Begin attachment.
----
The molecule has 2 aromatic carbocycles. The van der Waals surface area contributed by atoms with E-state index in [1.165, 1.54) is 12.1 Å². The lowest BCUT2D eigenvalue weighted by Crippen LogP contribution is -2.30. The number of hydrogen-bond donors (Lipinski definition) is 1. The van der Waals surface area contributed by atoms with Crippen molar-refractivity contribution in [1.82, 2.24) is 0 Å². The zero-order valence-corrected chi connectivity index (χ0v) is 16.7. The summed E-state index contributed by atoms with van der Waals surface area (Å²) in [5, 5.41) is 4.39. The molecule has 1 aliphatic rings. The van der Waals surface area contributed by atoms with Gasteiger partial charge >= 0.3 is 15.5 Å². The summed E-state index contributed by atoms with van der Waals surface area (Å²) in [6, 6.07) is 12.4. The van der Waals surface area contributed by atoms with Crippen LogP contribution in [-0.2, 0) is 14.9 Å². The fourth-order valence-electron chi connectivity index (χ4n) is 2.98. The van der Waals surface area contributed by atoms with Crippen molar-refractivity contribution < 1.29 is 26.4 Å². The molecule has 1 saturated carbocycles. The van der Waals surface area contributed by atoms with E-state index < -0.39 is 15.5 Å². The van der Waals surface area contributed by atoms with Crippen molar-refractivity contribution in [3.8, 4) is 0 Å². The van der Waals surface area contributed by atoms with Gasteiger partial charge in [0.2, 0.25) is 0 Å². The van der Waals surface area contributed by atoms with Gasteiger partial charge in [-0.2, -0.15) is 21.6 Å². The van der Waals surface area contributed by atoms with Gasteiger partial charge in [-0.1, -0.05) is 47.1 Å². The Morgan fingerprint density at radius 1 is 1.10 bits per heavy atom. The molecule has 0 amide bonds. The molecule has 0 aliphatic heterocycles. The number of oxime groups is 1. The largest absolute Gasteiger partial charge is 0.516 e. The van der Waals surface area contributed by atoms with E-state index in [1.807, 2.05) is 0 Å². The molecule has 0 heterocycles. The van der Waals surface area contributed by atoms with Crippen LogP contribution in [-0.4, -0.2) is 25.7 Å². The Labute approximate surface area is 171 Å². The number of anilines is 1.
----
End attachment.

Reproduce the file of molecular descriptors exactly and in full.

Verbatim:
The molecule has 2 aromatic carbocycles. The van der Waals surface area contributed by atoms with E-state index in [1.165, 1.54) is 12.1 Å². The lowest BCUT2D eigenvalue weighted by Crippen LogP contribution is -2.30. The number of hydrogen-bond donors (Lipinski definition) is 1. The van der Waals surface area contributed by atoms with Crippen molar-refractivity contribution in [1.82, 2.24) is 0 Å². The zero-order valence-corrected chi connectivity index (χ0v) is 16.7. The summed E-state index contributed by atoms with van der Waals surface area (Å²) in [5, 5.41) is 4.39. The molecule has 1 aliphatic rings. The van der Waals surface area contributed by atoms with Gasteiger partial charge >= 0.3 is 15.5 Å². The summed E-state index contributed by atoms with van der Waals surface area (Å²) in [6, 6.07) is 12.4. The van der Waals surface area contributed by atoms with Crippen LogP contribution in [-0.2, 0) is 14.9 Å². The fourth-order valence-electron chi connectivity index (χ4n) is 2.98. The van der Waals surface area contributed by atoms with Crippen molar-refractivity contribution < 1.29 is 26.4 Å². The molecule has 1 saturated carbocycles. The van der Waals surface area contributed by atoms with E-state index < -0.39 is 15.5 Å². The van der Waals surface area contributed by atoms with Crippen molar-refractivity contribution in [3.8, 4) is 0 Å². The van der Waals surface area contributed by atoms with Gasteiger partial charge in [0.2, 0.25) is 0 Å². The van der Waals surface area contributed by atoms with Gasteiger partial charge in [-0.2, -0.15) is 21.6 Å². The van der Waals surface area contributed by atoms with Gasteiger partial charge in [-0.1, -0.05) is 47.1 Å². The Morgan fingerprint density at radius 1 is 1.10 bits per heavy atom. The molecule has 0 amide bonds. The molecule has 0 aliphatic heterocycles. The number of oxime groups is 1. The largest absolute Gasteiger partial charge is 0.516 e. The van der Waals surface area contributed by atoms with E-state index in [1.807, 2.05) is 0 Å². The molecule has 0 heterocycles. The van der Waals surface area contributed by atoms with Crippen LogP contribution in [-0.4, -0.2) is 25.7 Å². The Labute approximate surface area is 171 Å². The number of anilines is 1.